People are different, yet leaders have a hard time treating them justly. Most have a broad-brush approach that’s ‘fair’ and uncontroversial. And given that leaders are almost always in the spotlight, who would want to ruffle feathers or wrestle with other people’s opinions and judgment of their leadership in their right minds.
No wonder treating everyone ‘fair and square’ has become a mantra for most leaders at the top level. What’s ironic is that others still feel they’re not treated fairly despite their best efforts. It might not make sense initially, but think about it — how can one believe they are treated fairly when the slacker next to them is treated just the same?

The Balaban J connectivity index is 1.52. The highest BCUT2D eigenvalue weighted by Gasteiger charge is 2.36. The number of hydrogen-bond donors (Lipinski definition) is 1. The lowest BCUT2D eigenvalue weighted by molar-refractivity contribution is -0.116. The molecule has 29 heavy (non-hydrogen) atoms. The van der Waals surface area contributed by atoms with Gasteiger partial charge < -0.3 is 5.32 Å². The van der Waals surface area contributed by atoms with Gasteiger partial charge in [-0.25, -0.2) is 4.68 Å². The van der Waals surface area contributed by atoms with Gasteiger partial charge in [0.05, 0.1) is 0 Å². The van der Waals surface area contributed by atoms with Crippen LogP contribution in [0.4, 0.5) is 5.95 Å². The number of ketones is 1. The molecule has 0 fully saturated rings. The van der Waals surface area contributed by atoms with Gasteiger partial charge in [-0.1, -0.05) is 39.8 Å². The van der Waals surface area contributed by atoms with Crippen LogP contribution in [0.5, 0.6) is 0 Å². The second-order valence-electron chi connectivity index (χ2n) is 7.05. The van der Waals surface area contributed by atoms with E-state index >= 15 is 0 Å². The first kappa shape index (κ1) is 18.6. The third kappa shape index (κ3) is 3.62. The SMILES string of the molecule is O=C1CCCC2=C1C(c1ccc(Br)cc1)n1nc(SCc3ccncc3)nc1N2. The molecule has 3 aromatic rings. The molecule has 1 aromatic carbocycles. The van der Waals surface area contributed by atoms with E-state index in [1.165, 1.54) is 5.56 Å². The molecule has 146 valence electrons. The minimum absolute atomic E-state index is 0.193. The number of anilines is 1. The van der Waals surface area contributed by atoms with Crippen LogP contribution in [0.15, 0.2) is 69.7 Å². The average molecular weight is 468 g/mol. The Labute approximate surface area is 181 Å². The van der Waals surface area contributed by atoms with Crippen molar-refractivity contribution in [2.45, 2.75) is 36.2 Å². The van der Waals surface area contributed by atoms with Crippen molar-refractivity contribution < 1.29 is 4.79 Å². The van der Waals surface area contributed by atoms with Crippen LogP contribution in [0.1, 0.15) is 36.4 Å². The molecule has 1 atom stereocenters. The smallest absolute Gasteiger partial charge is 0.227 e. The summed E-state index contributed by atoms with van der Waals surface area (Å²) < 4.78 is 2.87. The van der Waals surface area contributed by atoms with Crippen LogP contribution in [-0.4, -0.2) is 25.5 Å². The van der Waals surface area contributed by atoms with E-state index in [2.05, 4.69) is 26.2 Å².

It’s a problem. And most leaders are better off breaking out of it the soonest by choosing a situational approach than a standard one. The former leans towards a “different strokes for different folks” (termed “situational leadership”) method and might seem riskier than the latter, but it’s more effective in the long run.
Sure, people might leave you, but the performers will stay because they know that you value execution over strategy, politics, and grandiose plans that never see the light of the day. As a leader, it is up to you to walk your talk by treating people for their value to the organization.
Treating them all the same, will throw your organization, department or team into a downward spiral that’s often hard to recover from. All because you didn’t have the guts to tell the laggards and poor performers that they need to shape up or ship out.
Is that the legacy you want to leave behind?